UCLA In the News lists selected mentions of UCLA in the world’s news media. See more UCLA In the News.
Should women rule the world? The queens of ancient Egypt say yes | National Geographic
(Column written by UCLA’s Kara Cooney) “The ancient Egyptians certainly believed in the wisdom of female rulers. Indeed, when there was a political crisis, the ancient Egyptians chose a woman time and again to fill the power vacuum — precisely because she often was the least risky option. For ancient Egyptians, placing women in power was often the best protection for the patriarchy in times of uncertainty…. These queens call out from the past, challenging us to place women into political power, not as representatives of a patriarchal dynasty, but as women who serve their own, different agendas of social connection and emotional cohesion, instead of serving the aggression of their fathers, brothers, and sons.”
Dr. John Sharp, psychiatrist on faculty at Harvard Medical School and the David Geffen School of Medicine at UCLA, and author of “The Emotional Calendar: Understanding Seasonal Influences and Milestones to Become Happier, More Fulfilled, and in Control of Your Life,” also says less light in your day can cause things to slow down. “The interesting thing is, without light, our sleep-wake cycle would be much longer than it is now. But it’s the absence of light that sets us into our sleep-wake patterns,” says Sharp. “When that gets shifted, it really affects us and can cause people to be irritable, sleepy, and want to quit the day earlier. It’s easier just to shut it all down at 5 p.m.”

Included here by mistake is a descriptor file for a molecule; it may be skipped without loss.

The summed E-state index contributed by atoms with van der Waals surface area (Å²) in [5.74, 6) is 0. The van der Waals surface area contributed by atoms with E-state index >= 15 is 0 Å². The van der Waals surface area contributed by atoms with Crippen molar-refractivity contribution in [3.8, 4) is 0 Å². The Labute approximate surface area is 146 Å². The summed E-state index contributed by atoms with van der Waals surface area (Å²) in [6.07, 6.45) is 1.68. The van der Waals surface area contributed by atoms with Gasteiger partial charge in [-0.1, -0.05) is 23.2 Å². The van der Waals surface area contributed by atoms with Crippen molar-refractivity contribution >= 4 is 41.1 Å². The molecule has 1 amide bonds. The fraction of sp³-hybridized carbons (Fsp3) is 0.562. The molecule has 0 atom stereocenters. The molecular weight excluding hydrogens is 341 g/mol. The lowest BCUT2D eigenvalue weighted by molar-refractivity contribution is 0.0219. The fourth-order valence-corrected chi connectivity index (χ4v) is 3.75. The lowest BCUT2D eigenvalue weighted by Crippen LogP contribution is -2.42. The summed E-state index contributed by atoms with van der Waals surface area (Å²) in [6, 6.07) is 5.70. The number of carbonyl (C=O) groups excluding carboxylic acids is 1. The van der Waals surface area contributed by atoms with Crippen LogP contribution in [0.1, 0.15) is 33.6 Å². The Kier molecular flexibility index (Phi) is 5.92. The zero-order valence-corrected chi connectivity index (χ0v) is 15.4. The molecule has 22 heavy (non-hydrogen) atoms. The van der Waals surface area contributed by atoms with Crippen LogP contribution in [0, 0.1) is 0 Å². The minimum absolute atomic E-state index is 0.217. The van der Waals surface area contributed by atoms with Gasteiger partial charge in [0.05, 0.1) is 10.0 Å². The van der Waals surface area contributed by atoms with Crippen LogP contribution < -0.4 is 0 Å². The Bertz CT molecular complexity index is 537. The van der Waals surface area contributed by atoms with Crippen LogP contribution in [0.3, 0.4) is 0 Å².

The pitched election battle over health care is personal for many Southland voters | Los Angeles Times
“The threat of this law being repealed crystallized in some peoples’ minds how valuable it really is,” said Gerald Kominski, a UCLA health policy and management professor and senior fellow at the school’s Center for Health Policy Research. Kominski, who worked on the rollout of the health care exchange in California, said that until last year’s GOP effort, “the debate and the discussion about repeal and replace was all kind of hypothetical. Now it’s become a real possibility that this law is going to be repealed.”
Since the 1990s, [Andrea] Ghez’s group at UCLA and the European team, led by Reinhard Genzel of the Max Planck Institute for Extraterrestrial Physics in Garching, Germany, have used ever-sharper techniques to resolve the orbits of stars right around the galactic center…. “It’s a remarkable moment, in terms of these experiments’ ability to start probing how gravity works near a supermassive black hole,” Ghez said.
There’s a rational, evidence-based argument for optimism for humankind. Really | Los Angeles Times Opinion